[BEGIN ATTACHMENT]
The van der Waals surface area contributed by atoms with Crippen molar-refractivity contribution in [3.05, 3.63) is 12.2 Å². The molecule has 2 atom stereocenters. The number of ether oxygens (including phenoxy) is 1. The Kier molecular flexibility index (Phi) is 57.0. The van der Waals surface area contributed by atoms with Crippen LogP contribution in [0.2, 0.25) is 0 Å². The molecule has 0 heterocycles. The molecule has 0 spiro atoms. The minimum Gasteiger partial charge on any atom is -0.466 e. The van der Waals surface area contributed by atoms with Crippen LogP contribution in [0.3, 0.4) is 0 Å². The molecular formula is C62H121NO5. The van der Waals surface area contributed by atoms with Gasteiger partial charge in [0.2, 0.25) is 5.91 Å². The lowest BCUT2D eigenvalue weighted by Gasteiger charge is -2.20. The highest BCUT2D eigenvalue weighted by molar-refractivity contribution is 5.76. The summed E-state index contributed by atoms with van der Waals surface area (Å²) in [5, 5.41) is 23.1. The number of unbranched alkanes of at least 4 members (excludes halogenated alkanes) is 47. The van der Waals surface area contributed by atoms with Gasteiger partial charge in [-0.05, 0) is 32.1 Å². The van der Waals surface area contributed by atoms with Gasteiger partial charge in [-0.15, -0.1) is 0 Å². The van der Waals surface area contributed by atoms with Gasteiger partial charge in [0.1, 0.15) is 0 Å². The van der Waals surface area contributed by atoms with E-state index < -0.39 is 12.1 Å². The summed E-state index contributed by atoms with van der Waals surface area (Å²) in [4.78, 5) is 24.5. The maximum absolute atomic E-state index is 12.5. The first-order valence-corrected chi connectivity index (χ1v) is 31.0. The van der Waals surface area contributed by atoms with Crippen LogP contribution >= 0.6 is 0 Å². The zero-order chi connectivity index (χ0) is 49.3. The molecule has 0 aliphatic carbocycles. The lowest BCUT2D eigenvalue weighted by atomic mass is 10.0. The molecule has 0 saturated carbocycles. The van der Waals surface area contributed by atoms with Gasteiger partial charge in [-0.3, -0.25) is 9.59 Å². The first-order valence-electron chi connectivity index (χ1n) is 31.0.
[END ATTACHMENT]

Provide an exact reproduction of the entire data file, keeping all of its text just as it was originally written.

The van der Waals surface area contributed by atoms with Crippen molar-refractivity contribution in [3.05, 3.63) is 12.2 Å². The molecule has 2 atom stereocenters. The number of ether oxygens (including phenoxy) is 1. The Kier molecular flexibility index (Phi) is 57.0. The van der Waals surface area contributed by atoms with Crippen LogP contribution in [0.2, 0.25) is 0 Å². The molecule has 0 heterocycles. The molecule has 0 spiro atoms. The minimum Gasteiger partial charge on any atom is -0.466 e. The van der Waals surface area contributed by atoms with Crippen LogP contribution in [0.3, 0.4) is 0 Å². The molecular formula is C62H121NO5. The van der Waals surface area contributed by atoms with Gasteiger partial charge in [0.2, 0.25) is 5.91 Å². The lowest BCUT2D eigenvalue weighted by Gasteiger charge is -2.20. The highest BCUT2D eigenvalue weighted by molar-refractivity contribution is 5.76. The summed E-state index contributed by atoms with van der Waals surface area (Å²) in [5, 5.41) is 23.1. The number of unbranched alkanes of at least 4 members (excludes halogenated alkanes) is 47. The van der Waals surface area contributed by atoms with Gasteiger partial charge in [-0.05, 0) is 32.1 Å². The van der Waals surface area contributed by atoms with Gasteiger partial charge in [-0.15, -0.1) is 0 Å². The van der Waals surface area contributed by atoms with Gasteiger partial charge in [0.1, 0.15) is 0 Å². The van der Waals surface area contributed by atoms with E-state index < -0.39 is 12.1 Å². The summed E-state index contributed by atoms with van der Waals surface area (Å²) in [4.78, 5) is 24.5. The maximum absolute atomic E-state index is 12.5. The first-order valence-corrected chi connectivity index (χ1v) is 31.0. The van der Waals surface area contributed by atoms with Crippen LogP contribution >= 0.6 is 0 Å². The zero-order chi connectivity index (χ0) is 49.3. The molecule has 0 aliphatic carbocycles. The lowest BCUT2D eigenvalue weighted by atomic mass is 10.0. The molecule has 0 saturated carbocycles. The van der Waals surface area contributed by atoms with Gasteiger partial charge in [-0.3, -0.25) is 9.59 Å². The first-order valence-electron chi connectivity index (χ1n) is 31.0.